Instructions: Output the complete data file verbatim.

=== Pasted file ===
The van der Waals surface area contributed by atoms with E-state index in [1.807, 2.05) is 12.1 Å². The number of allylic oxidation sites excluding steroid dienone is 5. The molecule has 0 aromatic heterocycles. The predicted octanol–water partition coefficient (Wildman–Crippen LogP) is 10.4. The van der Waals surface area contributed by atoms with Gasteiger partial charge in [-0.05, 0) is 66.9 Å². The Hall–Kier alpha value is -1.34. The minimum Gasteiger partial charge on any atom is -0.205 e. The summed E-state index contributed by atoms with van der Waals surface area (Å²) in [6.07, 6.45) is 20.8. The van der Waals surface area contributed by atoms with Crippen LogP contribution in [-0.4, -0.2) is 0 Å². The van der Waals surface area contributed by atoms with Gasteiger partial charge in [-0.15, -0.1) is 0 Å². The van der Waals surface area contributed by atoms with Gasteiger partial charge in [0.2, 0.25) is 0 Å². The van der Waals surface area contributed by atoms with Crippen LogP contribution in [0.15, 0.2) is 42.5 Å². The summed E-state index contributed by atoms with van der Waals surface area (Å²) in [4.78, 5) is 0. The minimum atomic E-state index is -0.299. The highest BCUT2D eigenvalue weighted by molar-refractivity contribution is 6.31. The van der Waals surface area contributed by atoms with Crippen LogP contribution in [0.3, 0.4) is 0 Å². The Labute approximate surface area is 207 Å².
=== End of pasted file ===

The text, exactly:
The van der Waals surface area contributed by atoms with E-state index in [1.807, 2.05) is 12.1 Å². The number of allylic oxidation sites excluding steroid dienone is 5. The molecule has 0 aromatic heterocycles. The predicted octanol–water partition coefficient (Wildman–Crippen LogP) is 10.4. The van der Waals surface area contributed by atoms with Gasteiger partial charge in [-0.05, 0) is 66.9 Å². The Hall–Kier alpha value is -1.34. The minimum Gasteiger partial charge on any atom is -0.205 e. The summed E-state index contributed by atoms with van der Waals surface area (Å²) in [6.07, 6.45) is 20.8. The van der Waals surface area contributed by atoms with Crippen LogP contribution in [-0.4, -0.2) is 0 Å². The van der Waals surface area contributed by atoms with Gasteiger partial charge in [-0.15, -0.1) is 0 Å². The van der Waals surface area contributed by atoms with Gasteiger partial charge in [0.2, 0.25) is 0 Å². The van der Waals surface area contributed by atoms with Crippen LogP contribution in [0.15, 0.2) is 42.5 Å². The summed E-state index contributed by atoms with van der Waals surface area (Å²) in [4.78, 5) is 0. The minimum atomic E-state index is -0.299. The highest BCUT2D eigenvalue weighted by molar-refractivity contribution is 6.31. The van der Waals surface area contributed by atoms with Crippen LogP contribution in [0.3, 0.4) is 0 Å². The Labute approximate surface area is 207 Å².